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Section: Questions   Category: Money Matters
  A r c h i v e s
Money Matters - Maaser
Submitted by anonymous  Answered by Rav Yehonoson Hool
Answer: With regard to the free gift from a charity organization, it seems to me that one should estimate how much one would have paid for the gift by itself, which one then pays out of one’s own pocket, and then the rest can come from ma’aser money. For example if the organization gives a silver cup to anyone who donates $200, and one would pay for such a cup $20, one should give $20 from one’s own money, and then one may give the other $180 from ma’aser money.


One may purchase a lottery ticket from a tzedakkah organisation with ma’aser money. But one should make the following calculation. How much would I have been willing to pay for the ticket had the proceeds not gone to tzedakkah? That amount should come from his own pocket and the remainder may be paid from ma’aser money. For example, if the ticket cost $10, and had the proceeds not gone to tzedakkah he would have been willing to pay $6 for the ticket, he should pay $6 from his own pocket, and may pay the remaining $4 from ma’aser money.

If one wins a prize, one should preferably return to tzedakkah the value of the ticket purchased. As for the rest of the value of the prize, don’t forget to take ma’aser from that and give it to tzedakkah!

(R’ Moshe Feinstein rules as follows: If there are a fixed number of tickets in the lottery, then there must be a value for each ticket based on the probability of winning, and if the asking price is not much greater than the actual value, such that even one who has no interest in supporting the charity would buy a ticket for that price, one may not purchase the ticket with ma’aser money. If, however, there is no fixed limit to how many tickets will be sold, one cannot fix any value to any single ticket, and thus one may purchase the ticket with ma’aser money.)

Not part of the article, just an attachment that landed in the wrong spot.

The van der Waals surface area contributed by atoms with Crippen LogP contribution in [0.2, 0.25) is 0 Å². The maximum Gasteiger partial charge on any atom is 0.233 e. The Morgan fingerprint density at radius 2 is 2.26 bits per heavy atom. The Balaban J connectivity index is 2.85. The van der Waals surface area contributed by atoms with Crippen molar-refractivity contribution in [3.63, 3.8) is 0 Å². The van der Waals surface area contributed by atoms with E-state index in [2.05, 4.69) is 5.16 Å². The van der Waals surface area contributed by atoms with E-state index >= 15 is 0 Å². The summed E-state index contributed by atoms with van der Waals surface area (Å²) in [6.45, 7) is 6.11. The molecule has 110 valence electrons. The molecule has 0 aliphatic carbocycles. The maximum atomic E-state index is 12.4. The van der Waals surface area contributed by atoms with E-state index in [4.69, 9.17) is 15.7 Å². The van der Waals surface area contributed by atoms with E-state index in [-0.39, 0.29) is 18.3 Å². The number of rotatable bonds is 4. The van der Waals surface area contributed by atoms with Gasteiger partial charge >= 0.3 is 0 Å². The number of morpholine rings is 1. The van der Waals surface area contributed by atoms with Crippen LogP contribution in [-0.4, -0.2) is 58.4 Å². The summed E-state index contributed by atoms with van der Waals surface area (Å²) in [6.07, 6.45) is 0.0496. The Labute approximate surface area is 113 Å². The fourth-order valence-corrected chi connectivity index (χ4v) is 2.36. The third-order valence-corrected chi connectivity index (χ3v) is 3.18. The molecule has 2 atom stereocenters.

If one paid the whole value of the ticket with ma’aser money, and one wins a prize, R’ Chaim Kanievsky (Derech Emunah, Matnas Aniyim 7 paragraph “ve’echad me’asarah…”) is of the opinion that the entire prize belongs to tzedakkah, as is R’ Yisroel Yaakov Fisher (Even Yisrael II 64). However, R’ Yaakov Blau (Tzedakkah Umishpot 1:(84)) permits one to pay for the ticket with ma’aser money if one cannot make the above calculation – if one wins a prize, though, one should return the cost of the ticket to tzedakkah as explained above, and tithe the rest of the prize too.
posted:2009-01-12 00:33:38  (0) comments   email to a friend

Money Matters - hike in bus fair
Submitted by anonymous  Answered by Rav Yehonoson Hool